The Baylor College of Medicine Environmental Health Service has developed rich research collaborations with a number of academic, governmental and community groups. In cooperation with its research partners, the Baylor EHS has conducted groundbreaking work involving geospatial modeling and analysis of health effects, with a special emphasis on defining "hot spots" for potential targeted intervention. We also focus on efforts to promote and measure the efficacy of educational, policy and other interventions to improve health. Selected research projects are described below.
The Patient-Centered Outcomes Research Institute funded BCM-EHS to examine the effectiveness of a home-based environmental intervention program to improve asthma control and quality of life among African-American adults in the Houston area. Data collection for the Houston Home-based Integrated Intervention Targeting Better Asthma Control in African Americans (HIITBAC1) ended in January 2017, but analyses are ongoing. See the study webpage for more information.
BCM is currently conducting the Houston "Breathe Easy" Healthy Homes-based Model for Multifamily Rental Communities study, funded through the U.S. Department of Housing & Urban Development Healthy Homes Technical Studies Program. In the first phase of the project, the investigators are analyzing data on environmental exposures and health from the HIITBAC study and HIITBAC2-HH study, described below. These analyses on the relationships between home environmental exposures and health are being used to refine our home-based environmental intervention program for low-income, multifamily housing residents. In the second phase of the project, we are implementing a randomized control trial to evaluate the effectiveness of our intervention program for adults with asthma who are living in selected Houston Housing Authority communities (multifamily public housing).
Members of the BCM EHS team are currently working on several studies examining the impact of Hurricane Harvey and flooding-related exposures on Houston-area residents. These studies are funded by the National Institute of Environmental Health Science.
1. Environmental Exposures, Health and Resilience Before and After Hurricane Harvey in a Houston-area Cohort of African-American Adults with Poorly Controlled Asthma (called HIITBAC2-HH, with “HH” referring to Hurricane Harvey; PIs: Dr. Winifred Hamilton and Dr. Abiodun Oluyomi). This study is re-assessing 75 African-American asthmatic adults from the HIITBAC study who exited within 12 months of Hurricane Harvey. It uses self-report, observed, clinical, biomarker, and environmental data to examine the impact of the hurricane on this vulnerable population.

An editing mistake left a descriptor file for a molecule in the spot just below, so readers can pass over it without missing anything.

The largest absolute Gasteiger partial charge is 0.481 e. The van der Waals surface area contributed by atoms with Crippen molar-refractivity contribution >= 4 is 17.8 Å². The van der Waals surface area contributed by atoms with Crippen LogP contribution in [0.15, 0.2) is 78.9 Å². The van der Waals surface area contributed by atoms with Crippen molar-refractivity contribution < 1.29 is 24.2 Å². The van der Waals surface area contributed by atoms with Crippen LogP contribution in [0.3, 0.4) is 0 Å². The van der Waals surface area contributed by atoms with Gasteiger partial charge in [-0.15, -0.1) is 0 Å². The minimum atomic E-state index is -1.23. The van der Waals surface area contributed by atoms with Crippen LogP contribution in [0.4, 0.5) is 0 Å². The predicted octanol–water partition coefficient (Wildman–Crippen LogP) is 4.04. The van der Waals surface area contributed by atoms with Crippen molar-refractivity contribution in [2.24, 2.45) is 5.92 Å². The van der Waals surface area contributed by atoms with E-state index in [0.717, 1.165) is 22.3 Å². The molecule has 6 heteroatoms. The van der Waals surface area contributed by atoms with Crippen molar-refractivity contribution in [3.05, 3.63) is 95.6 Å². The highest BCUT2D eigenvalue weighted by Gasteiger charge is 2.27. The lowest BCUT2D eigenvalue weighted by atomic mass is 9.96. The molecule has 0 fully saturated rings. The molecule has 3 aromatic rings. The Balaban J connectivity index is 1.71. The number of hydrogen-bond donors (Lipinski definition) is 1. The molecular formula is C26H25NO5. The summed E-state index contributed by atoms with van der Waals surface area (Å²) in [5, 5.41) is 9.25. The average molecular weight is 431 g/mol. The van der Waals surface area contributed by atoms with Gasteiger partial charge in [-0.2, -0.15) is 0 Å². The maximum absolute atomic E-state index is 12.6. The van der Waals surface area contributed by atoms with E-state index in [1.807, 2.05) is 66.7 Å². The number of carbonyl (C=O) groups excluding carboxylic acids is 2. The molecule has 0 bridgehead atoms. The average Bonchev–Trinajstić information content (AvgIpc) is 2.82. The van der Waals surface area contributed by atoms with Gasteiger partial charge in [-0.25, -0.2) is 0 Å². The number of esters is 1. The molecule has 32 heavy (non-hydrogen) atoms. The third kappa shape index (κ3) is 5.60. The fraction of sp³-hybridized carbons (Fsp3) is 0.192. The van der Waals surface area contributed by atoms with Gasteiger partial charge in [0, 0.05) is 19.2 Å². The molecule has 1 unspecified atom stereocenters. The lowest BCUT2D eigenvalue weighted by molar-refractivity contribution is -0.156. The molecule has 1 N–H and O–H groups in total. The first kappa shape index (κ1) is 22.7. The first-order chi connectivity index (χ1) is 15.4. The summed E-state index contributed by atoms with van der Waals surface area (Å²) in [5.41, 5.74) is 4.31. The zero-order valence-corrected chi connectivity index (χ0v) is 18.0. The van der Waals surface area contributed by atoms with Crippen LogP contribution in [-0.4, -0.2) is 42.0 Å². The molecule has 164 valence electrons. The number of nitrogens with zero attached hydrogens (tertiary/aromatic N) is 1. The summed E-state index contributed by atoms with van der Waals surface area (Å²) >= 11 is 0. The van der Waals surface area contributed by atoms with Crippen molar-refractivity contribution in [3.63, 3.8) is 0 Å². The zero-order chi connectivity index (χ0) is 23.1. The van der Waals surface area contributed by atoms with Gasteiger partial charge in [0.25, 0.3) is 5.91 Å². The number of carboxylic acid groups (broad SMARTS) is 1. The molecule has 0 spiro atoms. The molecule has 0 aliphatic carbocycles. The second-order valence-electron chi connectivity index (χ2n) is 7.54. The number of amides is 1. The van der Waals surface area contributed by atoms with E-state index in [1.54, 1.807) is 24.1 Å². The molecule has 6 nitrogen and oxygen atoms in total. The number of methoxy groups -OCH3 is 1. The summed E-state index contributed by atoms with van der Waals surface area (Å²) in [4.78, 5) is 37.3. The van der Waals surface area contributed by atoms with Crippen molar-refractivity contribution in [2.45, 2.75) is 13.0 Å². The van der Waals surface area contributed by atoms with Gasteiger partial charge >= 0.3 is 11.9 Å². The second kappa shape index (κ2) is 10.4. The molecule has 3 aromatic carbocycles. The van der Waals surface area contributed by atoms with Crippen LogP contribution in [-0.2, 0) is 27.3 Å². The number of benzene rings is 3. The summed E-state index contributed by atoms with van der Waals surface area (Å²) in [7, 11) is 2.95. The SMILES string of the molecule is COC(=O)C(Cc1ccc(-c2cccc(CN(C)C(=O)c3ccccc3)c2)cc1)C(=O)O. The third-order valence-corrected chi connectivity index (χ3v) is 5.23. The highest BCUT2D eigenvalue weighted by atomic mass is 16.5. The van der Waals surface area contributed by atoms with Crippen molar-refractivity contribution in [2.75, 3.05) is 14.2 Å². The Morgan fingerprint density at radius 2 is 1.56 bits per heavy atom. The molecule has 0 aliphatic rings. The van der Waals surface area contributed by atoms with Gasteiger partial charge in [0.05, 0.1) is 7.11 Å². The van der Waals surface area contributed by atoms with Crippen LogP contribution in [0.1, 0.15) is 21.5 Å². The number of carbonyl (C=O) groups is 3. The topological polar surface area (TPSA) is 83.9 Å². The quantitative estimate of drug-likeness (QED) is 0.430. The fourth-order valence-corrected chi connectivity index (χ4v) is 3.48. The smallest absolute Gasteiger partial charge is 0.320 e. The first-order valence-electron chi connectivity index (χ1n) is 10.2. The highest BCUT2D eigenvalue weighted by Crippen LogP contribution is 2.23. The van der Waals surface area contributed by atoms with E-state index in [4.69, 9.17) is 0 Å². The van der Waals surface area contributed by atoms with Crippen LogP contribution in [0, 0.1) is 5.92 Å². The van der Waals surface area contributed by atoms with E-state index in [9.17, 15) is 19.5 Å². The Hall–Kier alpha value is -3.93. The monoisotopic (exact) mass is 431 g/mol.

2. Environmental Health Outcomes Research Among Hurricane Harvey Survivors (PI: Dr. Abiodun Oluyomi). This study is assessing exposure and health using passive sampling devices, microbiome specimens, and self-report from individuals from four Houston communities that experienced flooding in Hurricane Harvey.
3. Hurricane Harvey DR2: Individual Chemical Exposure Assessments (PI: Dr. Kim Anderson, Oregon State University). The study team is using silicone wristband samplers to assess chemical exposures in 150 flood-affected individuals.
4. After the Flood: Investigating the Health Consequences of Mold Growth in Homes Damaged During Hurricane Harvey (PI: Dr. Josh Schaeffer, Colorado State University; BCM site PI: Dr. Rebecca Bruhl). This study seeks to measure associations between fungal exposures and asthma exacerbations in the HIITBAC study population.
Geospatial Modeling and Analyses
Our faculty worked with MD Anderson Cancer Center on iMove!, a project in which our team used geospatial tools to look at neighborhood-level incentives and barriers to physical activity in sedentary minority adults (PI: Dr. Lorna McNeil). We are now working with MD Anderson on an American Cancer Society funded project, "Pathways linking neighborhoods and activity behaviors in diverse populations" to better understand how attributes of neighborhood social environments affect physical activity behavior, particularly in minority populations. Specifically, the team is examining associations between reported crimes and self-reported moderate-intensity physical activity in a sample of Houston area African-American adults using geospatial modeling and analysis tools.
As part of the Houston Geospatial Lead Exposure Analysis, Baylor-EHS geocoded 55,331 children tested between 2004 and 2008, and analyzed numerous risk factors for high blood lead levels including housing, income, race and other factors. In collaboration with the Galveston County Health District, a “hot spot” analysis and extensive literature review helped to drive renewed attention to the ongoing problem of childhood lead poisoning.
In cooperation with the University of Houston, Baylor EHS modeled spatial variability of benzene concentrations in Harris County using the U.S. Environmental Protection Agency’s Community Multiscale Air Quality Model with Air Toxics. The Baylor-EHS study used multipollutant exposures and demographic variables to predict “hot spots” of concern.
BCM EHS worked with Texas Southern University on a Health Impact Assessment (published in June 2012) of transit-oriented development at the Quitman light rail stop in Northside Village, a largely poor Latino neighborhood just north of downtown Houston. The assessment was coordinated and funded by the Health Impact Project, a joint project of the Pew Charitable Trusts and the Robert Wood Johnson Foundation.